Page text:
100 years of science into practice
The Institute was founded in 1913 and between the two world wars the research staff led many landmark studies of diet and health, both in humans and in animals (see history). But by the middle of the last century there were those who believed nutrition was a mature subject and there was little left to find out. Look at nutrition today and you see an entirely different picture. Nutrition is central to many global challenges. These include – obesity, food security, malnutrition, and ageing. Each of these are major policy issues for Government both nationally and internationally.
- Preventing Overweight and Obesity in Scotland: A Route Map Towards a Healthy Weight
- Foresight report on Obesity: Tackling Obesities: Future Choices (2007)
- Recipe for Success: Scotland’s National Food and Drink Policy (2009)
- Global Food Security Strategic Plan 2011-2016 www.foodsecurity.ac.uk
We are not all equal. How we respond to food varies from individual to individual. This means that we need to challenge previous assumptions about what constitutes a healthy diet, and stratify advice accordingly.
Over the life course our nutritional needs change, and how we respond to different nutrients is also stage dependent. As result we have discovered that our lifelong health is not only influenced by our early life nutrition, but in some cases by transgenerational effects of nutrition.
The nutritional value of our food starts with the primary produce from agriculture. The journey from farm to fork has considerable influence on the nutritional composition and healthiness of our foods. As we address the food security challenge and reformulate foods to tackle the obesity problem, this relationship needs to be re-examined.
The bacteria which inhabit our guts are not passive passengers, but important players in the metabolism and release of functional food components which affect our nutritional status and health, as well as key regulators of our immune status. Since our diet influences bacterial composition, we require a better understanding of how food influences the host-microbe interaction.
Obesity and Metabolic Health
Obesity has a strong genetic determinant, and as a result we are differentially equipped to deal with the modern food environment. Dealing with this problem requires that we overcome the genetic weakness inherent in susceptible people. This requires that we understand and exploit the satiating properties of certain food components better and learn how to influence hardwired behaviours.
At the same time the days of simple nutritional disorders are behind us, yet recent research and more modern techniques, developed as result of the genomic revolution, has provided us with unanticipated insights into how nutrition can influence lifelong health.
From these challenges and insights the Rowett Institute of Nutrition and Health has developed a strategy, which engages some of the contemporary problems in nutrition and which should contribute not only to new scientific knowledge, but also new understanding to underpin Government policies and innovation for industry leading to increased economic growth.
As part of the University of Aberdeen since 2008, the Institute has a strong platform upon which to tackle these problems, because of the broader base of expertise and skills from which the Institute can now draw.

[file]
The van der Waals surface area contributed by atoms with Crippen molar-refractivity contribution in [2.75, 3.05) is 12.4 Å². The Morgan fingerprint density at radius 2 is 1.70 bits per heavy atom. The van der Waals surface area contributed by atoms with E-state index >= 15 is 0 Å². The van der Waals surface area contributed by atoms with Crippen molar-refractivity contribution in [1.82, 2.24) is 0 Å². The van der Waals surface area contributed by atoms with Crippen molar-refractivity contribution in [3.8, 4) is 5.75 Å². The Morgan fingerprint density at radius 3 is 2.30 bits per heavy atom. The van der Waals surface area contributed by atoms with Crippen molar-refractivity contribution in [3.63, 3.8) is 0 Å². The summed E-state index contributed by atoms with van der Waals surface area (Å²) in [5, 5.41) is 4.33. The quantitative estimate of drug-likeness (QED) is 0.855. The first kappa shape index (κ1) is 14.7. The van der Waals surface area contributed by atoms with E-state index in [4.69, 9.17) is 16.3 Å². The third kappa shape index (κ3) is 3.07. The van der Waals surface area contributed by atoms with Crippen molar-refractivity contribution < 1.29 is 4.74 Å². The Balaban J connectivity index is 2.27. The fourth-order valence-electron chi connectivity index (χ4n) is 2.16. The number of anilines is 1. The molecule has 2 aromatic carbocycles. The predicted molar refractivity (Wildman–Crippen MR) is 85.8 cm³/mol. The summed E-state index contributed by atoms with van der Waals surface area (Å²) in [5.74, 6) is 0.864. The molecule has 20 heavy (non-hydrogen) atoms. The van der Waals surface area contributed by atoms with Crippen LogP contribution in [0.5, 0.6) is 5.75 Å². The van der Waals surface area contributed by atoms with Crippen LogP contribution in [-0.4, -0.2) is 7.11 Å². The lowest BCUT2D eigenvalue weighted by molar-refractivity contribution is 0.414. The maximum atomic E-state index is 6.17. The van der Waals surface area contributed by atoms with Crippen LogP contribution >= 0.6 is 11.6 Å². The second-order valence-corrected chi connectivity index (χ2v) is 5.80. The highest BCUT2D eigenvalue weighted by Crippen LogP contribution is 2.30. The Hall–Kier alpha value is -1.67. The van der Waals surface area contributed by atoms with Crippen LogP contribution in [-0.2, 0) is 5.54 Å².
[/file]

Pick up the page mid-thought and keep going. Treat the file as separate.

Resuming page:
The Institute’s research is organized into three main themes - Lifelong Health, Gut Health and Obesity and Metabolic Health. Some of the problems being tackled within these themes are outlined below.
To address some of these issues requires a re-focus of some areas of the Institute’s activity. In particular, we are increasing emphasis on human studies and introducing psychological and health economic expertise into the Institute to help develop work on food choice and barriers to behavioural change.
The delivery of the Rowett Institute’s new strategy will be facilitated by a new Institute building to be opened in 2014 on the University’s Foresterhill campus, adjacent to the Medical School. This facility will not only have a state of the art human nutrition facility, but also will be close to the main health economic and health psychology expertise at the University.
The research within these themes resonate with some of the main priorities of national and international research funders, in particular those of the UK Government, the Research Councils and EU Framework programmes, and of course the Scottish Government, Research and Science Directorate (RSD), which provides the Institute with its Core funding. As a result, delivery of the Institute’s new strategy will be built around delivery of the research funded by the RSD Programme grant (2011-2016) in combination with increasing funding from other Government funding agencies.
This will be further complemented through funding obtained through engagement with industry. The establishment of the Scottish Food and Health Innovation Service, funded by Scottish Enterprise, located at the Rowett, as well as the Scottish Food and Health Innovation Network, funded by SFC and hosted by the University of Aberdeen, will be key to catalysing these interactions.
For some research this will involve in engagement with Government to provide advice relevant to key policies.
Ultimately the key indicator of success of the Rowett’s strategy will be the timely publication of scientific papers in appropriate peer-reviewed journals of the highest international standing, which will underpin any knowledge exchange through either the policy or interaction with industry.